• Development of Central Consumer Protection Authority:

    The New Act provides for the establishment of a regulatory authority known as the Central Consumer Protection Authority (CCPA). The CCPA has been granted wide powers of enforcement like to take suo-moto actions, recall products, order reimbursement of the price of goods/services, cancel licenses and file class action suits, if a consumer complaint affects a group of people.
     
  • E-Filing of Complaints:

    The New Act provides flexibility to the consumer to file complaints with the jurisdictional consumer forum either located at the place of residence or work of the consumer. This is not the same as the current practice of filing the complaints at the place of purchase or where the seller has its registered office address. The New Act also has enabling provisions for consumers to file complaints electronically and for hearing and/or examining parties through video-conferencing. This is intended to reduce inconvenience and harassment faced by the consumers.
     
  • Product Liability & Penal Consequences:

    The New Act has introduced the concept of product liability and brings within its scope, the product manufacturer, product service provider and product seller, for any claim for compensation. The term 'product seller' is defined to incorporate a person who is involved in placing the product for a commercial purpose and as such would include e-commerce platforms as well.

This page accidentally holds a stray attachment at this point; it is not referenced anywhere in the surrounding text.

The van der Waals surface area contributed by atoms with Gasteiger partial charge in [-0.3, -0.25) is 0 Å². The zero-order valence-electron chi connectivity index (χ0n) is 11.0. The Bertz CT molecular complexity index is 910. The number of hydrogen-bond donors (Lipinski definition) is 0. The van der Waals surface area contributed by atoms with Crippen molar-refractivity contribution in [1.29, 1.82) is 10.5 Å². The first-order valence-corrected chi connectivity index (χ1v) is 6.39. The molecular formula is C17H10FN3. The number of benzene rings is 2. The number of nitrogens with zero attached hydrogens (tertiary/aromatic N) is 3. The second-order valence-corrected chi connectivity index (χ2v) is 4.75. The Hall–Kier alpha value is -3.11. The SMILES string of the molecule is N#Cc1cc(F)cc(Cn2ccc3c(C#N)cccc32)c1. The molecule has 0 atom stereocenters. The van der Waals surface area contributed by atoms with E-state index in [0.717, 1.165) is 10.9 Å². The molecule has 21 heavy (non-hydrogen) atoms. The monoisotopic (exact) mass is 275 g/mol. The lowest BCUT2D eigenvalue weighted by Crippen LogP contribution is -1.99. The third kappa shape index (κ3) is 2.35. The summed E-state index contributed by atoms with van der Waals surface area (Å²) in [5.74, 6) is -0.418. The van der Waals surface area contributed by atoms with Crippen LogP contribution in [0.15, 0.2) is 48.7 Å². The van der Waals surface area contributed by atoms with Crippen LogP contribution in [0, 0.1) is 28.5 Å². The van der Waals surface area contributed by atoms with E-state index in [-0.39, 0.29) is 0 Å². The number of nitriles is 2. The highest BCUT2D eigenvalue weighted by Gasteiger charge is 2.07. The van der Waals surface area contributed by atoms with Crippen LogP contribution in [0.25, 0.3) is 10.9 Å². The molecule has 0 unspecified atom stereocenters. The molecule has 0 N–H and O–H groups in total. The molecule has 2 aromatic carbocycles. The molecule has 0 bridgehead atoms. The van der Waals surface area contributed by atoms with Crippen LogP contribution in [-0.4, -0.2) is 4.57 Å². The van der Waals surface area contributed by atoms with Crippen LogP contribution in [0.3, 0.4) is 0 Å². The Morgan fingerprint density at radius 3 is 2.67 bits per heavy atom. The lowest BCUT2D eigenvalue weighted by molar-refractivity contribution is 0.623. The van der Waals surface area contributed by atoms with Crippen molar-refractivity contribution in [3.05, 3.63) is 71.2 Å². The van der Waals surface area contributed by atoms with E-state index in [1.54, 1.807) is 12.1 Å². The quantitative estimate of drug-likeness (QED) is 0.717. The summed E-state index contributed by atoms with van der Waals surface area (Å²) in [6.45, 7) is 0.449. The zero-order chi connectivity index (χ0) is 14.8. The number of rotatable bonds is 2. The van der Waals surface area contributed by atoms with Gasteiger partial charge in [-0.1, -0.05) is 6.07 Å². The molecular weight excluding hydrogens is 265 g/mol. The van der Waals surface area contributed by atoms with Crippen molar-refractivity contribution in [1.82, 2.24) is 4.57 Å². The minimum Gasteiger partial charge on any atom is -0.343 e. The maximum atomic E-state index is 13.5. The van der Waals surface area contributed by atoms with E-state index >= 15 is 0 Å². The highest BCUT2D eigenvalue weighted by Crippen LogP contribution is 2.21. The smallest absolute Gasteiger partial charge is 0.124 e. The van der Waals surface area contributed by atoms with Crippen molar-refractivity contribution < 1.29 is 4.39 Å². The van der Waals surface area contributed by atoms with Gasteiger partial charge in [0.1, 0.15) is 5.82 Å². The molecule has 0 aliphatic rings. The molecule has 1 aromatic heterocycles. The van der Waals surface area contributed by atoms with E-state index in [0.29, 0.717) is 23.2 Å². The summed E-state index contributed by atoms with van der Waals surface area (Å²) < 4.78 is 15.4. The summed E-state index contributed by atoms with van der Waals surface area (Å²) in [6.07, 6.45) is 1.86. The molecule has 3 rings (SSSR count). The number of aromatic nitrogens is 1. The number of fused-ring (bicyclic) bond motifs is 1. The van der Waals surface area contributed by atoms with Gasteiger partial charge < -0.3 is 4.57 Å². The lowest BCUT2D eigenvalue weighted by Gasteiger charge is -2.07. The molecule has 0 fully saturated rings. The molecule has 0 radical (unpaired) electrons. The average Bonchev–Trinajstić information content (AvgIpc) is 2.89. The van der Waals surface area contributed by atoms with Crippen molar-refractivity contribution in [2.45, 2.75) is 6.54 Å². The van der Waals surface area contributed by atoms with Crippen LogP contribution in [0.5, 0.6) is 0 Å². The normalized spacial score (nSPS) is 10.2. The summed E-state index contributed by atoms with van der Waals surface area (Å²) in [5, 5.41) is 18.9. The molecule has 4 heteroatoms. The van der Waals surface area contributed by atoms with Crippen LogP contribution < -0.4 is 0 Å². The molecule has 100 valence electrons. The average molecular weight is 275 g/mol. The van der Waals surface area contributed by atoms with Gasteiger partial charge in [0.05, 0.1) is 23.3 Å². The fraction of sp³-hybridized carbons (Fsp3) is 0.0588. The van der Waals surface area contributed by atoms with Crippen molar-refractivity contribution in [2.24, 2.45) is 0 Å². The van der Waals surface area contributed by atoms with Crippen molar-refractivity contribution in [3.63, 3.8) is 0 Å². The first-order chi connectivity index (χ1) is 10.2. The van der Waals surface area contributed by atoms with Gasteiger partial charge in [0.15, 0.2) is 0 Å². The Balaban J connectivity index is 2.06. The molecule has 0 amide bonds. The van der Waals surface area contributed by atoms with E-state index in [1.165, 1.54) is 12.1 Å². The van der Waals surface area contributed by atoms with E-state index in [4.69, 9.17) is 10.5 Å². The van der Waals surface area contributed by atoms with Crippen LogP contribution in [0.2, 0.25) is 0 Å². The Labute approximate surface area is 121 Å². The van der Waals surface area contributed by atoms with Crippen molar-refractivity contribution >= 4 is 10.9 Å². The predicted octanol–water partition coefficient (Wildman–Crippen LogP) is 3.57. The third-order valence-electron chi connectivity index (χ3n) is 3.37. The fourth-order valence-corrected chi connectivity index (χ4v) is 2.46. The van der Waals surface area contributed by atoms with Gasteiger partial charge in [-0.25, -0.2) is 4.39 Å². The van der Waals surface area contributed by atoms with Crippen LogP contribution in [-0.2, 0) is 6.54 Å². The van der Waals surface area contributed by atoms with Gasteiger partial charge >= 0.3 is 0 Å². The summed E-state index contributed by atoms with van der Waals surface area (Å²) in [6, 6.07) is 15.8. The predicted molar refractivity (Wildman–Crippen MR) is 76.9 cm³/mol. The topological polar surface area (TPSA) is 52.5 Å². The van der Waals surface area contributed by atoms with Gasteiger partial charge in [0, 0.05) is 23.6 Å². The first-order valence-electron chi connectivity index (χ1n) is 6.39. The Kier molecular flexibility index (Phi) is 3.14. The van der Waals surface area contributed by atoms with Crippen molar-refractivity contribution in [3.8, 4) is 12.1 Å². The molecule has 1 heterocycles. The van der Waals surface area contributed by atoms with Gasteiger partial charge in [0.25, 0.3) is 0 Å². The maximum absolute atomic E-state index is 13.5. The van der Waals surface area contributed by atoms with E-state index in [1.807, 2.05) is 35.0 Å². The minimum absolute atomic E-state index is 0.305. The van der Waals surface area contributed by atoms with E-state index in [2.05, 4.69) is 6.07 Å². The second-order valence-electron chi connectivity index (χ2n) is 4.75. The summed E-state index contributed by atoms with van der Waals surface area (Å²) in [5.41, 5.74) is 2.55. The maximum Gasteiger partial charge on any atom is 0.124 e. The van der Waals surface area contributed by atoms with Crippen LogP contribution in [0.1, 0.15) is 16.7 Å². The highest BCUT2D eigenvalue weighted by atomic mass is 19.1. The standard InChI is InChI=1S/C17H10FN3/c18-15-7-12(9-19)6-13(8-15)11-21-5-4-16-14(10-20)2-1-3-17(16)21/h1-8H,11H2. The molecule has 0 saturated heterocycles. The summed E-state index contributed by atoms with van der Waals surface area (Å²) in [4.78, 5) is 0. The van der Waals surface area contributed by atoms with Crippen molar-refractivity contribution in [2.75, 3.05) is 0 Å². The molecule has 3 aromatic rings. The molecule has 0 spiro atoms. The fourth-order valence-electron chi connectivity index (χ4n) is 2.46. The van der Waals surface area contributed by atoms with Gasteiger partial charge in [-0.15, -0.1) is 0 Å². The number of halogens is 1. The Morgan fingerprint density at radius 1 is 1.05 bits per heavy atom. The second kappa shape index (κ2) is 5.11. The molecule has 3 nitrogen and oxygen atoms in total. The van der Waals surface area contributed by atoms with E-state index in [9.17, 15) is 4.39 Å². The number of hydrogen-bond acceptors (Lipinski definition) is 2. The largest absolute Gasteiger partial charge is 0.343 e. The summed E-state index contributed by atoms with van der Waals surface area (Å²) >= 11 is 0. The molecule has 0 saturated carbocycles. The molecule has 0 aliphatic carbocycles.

The e-commerce platforms cannot take the defense that they merely act as 'platforms' or 'aggregators' will not be accepted. The liability risks have increased for the manufacturers as compared to product service providers and product sellers, considering that under the New Act, manufacturers will be liable in product liability action even where he shows that he was not negligent or fraudulent in making the express warranty of a product. There exist certain exceptions which have been provided under the New Act from liability claims, such as, that the product seller will not be liable where the product has been modified, altered or misused.
     
  • Enhancement of Pecuniary Jurisdiction:

    Revision in pecuniary limits have been made under the New Act and are as follows:
    1. The district forum can now get consumer complaints where the value of goods or services in question does not exceed the value of INR 1,00,00,000 (One Crore).
    2. The State Commission can get disputes where such value is above INR 1,00,00,000 (One crore) to INR 10,00,00,000 (Ten Crores) and
    3. The National Commission can exercise its jurisdiction where such value of goods and services in question is above INR 10,00,00,000 (Ten Crore).

       
  • Unfair Trade Practices:

    The New Act introduces a specific wider definition of Unfair Trade Practices, which also includes sharing of personal information given by the consumer in confidence, unless such disclosure is made in conformity with the provisions of any other existing law.
     
  • Punishments for Misleading Advertisement: